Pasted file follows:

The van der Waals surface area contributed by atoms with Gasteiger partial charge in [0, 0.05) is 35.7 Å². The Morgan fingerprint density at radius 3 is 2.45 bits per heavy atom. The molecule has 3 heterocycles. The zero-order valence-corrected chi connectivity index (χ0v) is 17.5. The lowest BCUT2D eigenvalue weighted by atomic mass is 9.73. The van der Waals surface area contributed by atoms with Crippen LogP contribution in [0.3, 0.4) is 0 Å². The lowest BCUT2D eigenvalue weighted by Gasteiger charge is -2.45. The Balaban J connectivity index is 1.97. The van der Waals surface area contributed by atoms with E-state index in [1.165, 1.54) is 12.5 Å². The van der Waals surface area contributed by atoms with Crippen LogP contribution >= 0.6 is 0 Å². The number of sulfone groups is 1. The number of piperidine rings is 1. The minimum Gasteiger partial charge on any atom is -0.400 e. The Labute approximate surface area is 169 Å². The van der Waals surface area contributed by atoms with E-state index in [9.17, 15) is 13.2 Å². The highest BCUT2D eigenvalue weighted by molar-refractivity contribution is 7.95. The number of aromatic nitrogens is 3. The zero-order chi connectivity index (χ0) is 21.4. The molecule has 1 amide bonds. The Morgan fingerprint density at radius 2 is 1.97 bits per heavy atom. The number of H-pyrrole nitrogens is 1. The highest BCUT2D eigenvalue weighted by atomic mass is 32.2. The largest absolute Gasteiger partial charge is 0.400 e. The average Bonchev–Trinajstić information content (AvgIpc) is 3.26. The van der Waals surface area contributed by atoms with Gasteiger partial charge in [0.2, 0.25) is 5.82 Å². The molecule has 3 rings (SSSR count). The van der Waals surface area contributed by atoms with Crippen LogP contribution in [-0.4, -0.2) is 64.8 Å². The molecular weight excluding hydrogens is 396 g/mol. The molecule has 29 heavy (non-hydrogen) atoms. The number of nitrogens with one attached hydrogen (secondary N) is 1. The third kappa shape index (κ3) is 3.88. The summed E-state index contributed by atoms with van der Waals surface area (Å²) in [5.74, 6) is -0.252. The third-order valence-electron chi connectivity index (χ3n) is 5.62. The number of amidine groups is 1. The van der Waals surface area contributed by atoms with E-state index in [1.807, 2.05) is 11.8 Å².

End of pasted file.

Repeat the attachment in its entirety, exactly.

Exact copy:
The van der Waals surface area contributed by atoms with Gasteiger partial charge in [0, 0.05) is 35.7 Å². The Morgan fingerprint density at radius 3 is 2.45 bits per heavy atom. The molecule has 3 heterocycles. The zero-order valence-corrected chi connectivity index (χ0v) is 17.5. The lowest BCUT2D eigenvalue weighted by atomic mass is 9.73. The van der Waals surface area contributed by atoms with Crippen LogP contribution in [0.3, 0.4) is 0 Å². The lowest BCUT2D eigenvalue weighted by Gasteiger charge is -2.45. The Balaban J connectivity index is 1.97. The van der Waals surface area contributed by atoms with E-state index in [1.165, 1.54) is 12.5 Å². The van der Waals surface area contributed by atoms with Crippen LogP contribution >= 0.6 is 0 Å². The number of sulfone groups is 1. The number of piperidine rings is 1. The minimum Gasteiger partial charge on any atom is -0.400 e. The Labute approximate surface area is 169 Å². The van der Waals surface area contributed by atoms with E-state index in [9.17, 15) is 13.2 Å². The highest BCUT2D eigenvalue weighted by molar-refractivity contribution is 7.95. The number of aromatic nitrogens is 3. The zero-order chi connectivity index (χ0) is 21.4. The molecule has 1 amide bonds. The Morgan fingerprint density at radius 2 is 1.97 bits per heavy atom. The number of H-pyrrole nitrogens is 1. The highest BCUT2D eigenvalue weighted by atomic mass is 32.2. The largest absolute Gasteiger partial charge is 0.400 e. The average Bonchev–Trinajstić information content (AvgIpc) is 3.26. The van der Waals surface area contributed by atoms with Gasteiger partial charge in [0.2, 0.25) is 5.82 Å². The molecule has 3 rings (SSSR count). The van der Waals surface area contributed by atoms with Crippen LogP contribution in [-0.4, -0.2) is 64.8 Å². The molecular weight excluding hydrogens is 396 g/mol. The molecule has 29 heavy (non-hydrogen) atoms. The number of nitrogens with one attached hydrogen (secondary N) is 1. The third kappa shape index (κ3) is 3.88. The summed E-state index contributed by atoms with van der Waals surface area (Å²) in [5.74, 6) is -0.252. The third-order valence-electron chi connectivity index (χ3n) is 5.62. The number of amidine groups is 1. The van der Waals surface area contributed by atoms with E-state index in [1.807, 2.05) is 11.8 Å².